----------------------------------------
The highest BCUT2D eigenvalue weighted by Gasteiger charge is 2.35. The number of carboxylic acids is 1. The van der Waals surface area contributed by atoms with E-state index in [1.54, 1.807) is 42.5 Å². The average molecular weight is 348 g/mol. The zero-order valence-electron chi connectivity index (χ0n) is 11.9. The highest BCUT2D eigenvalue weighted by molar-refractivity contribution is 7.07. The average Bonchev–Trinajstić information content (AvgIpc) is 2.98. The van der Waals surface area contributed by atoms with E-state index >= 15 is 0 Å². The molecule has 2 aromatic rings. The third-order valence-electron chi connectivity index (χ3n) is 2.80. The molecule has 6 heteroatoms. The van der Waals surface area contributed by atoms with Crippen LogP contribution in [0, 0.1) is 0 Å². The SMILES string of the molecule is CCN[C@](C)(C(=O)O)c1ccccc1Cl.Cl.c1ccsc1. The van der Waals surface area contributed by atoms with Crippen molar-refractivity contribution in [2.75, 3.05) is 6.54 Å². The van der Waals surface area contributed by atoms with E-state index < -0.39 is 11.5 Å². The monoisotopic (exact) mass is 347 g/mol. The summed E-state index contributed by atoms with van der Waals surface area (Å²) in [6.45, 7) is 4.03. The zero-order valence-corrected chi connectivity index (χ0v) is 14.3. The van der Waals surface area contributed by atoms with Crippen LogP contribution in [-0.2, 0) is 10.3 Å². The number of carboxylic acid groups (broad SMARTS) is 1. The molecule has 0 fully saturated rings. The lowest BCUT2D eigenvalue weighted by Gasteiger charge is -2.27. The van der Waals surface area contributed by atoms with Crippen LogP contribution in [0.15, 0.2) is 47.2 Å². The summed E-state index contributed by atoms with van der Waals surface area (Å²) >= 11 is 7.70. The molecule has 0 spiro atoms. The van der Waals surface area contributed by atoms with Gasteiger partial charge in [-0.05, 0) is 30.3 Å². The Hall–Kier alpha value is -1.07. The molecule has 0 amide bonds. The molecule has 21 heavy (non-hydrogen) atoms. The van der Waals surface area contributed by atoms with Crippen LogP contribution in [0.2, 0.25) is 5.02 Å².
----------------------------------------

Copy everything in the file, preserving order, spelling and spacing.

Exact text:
The highest BCUT2D eigenvalue weighted by Gasteiger charge is 2.35. The number of carboxylic acids is 1. The van der Waals surface area contributed by atoms with E-state index in [1.54, 1.807) is 42.5 Å². The average molecular weight is 348 g/mol. The zero-order valence-electron chi connectivity index (χ0n) is 11.9. The highest BCUT2D eigenvalue weighted by molar-refractivity contribution is 7.07. The average Bonchev–Trinajstić information content (AvgIpc) is 2.98. The van der Waals surface area contributed by atoms with E-state index >= 15 is 0 Å². The molecule has 2 aromatic rings. The third-order valence-electron chi connectivity index (χ3n) is 2.80. The molecule has 6 heteroatoms. The van der Waals surface area contributed by atoms with Crippen LogP contribution in [0, 0.1) is 0 Å². The SMILES string of the molecule is CCN[C@](C)(C(=O)O)c1ccccc1Cl.Cl.c1ccsc1. The van der Waals surface area contributed by atoms with Crippen molar-refractivity contribution in [2.75, 3.05) is 6.54 Å². The van der Waals surface area contributed by atoms with E-state index < -0.39 is 11.5 Å². The monoisotopic (exact) mass is 347 g/mol. The summed E-state index contributed by atoms with van der Waals surface area (Å²) in [6.45, 7) is 4.03. The zero-order valence-corrected chi connectivity index (χ0v) is 14.3. The van der Waals surface area contributed by atoms with Crippen LogP contribution in [-0.2, 0) is 10.3 Å². The number of carboxylic acid groups (broad SMARTS) is 1. The molecule has 0 fully saturated rings. The lowest BCUT2D eigenvalue weighted by Gasteiger charge is -2.27. The van der Waals surface area contributed by atoms with Crippen LogP contribution in [0.15, 0.2) is 47.2 Å². The summed E-state index contributed by atoms with van der Waals surface area (Å²) >= 11 is 7.70. The molecule has 0 spiro atoms. The van der Waals surface area contributed by atoms with Gasteiger partial charge in [-0.05, 0) is 30.3 Å². The Hall–Kier alpha value is -1.07. The molecule has 0 amide bonds. The molecule has 21 heavy (non-hydrogen) atoms. The van der Waals surface area contributed by atoms with Crippen LogP contribution in [0.2, 0.25) is 5.02 Å².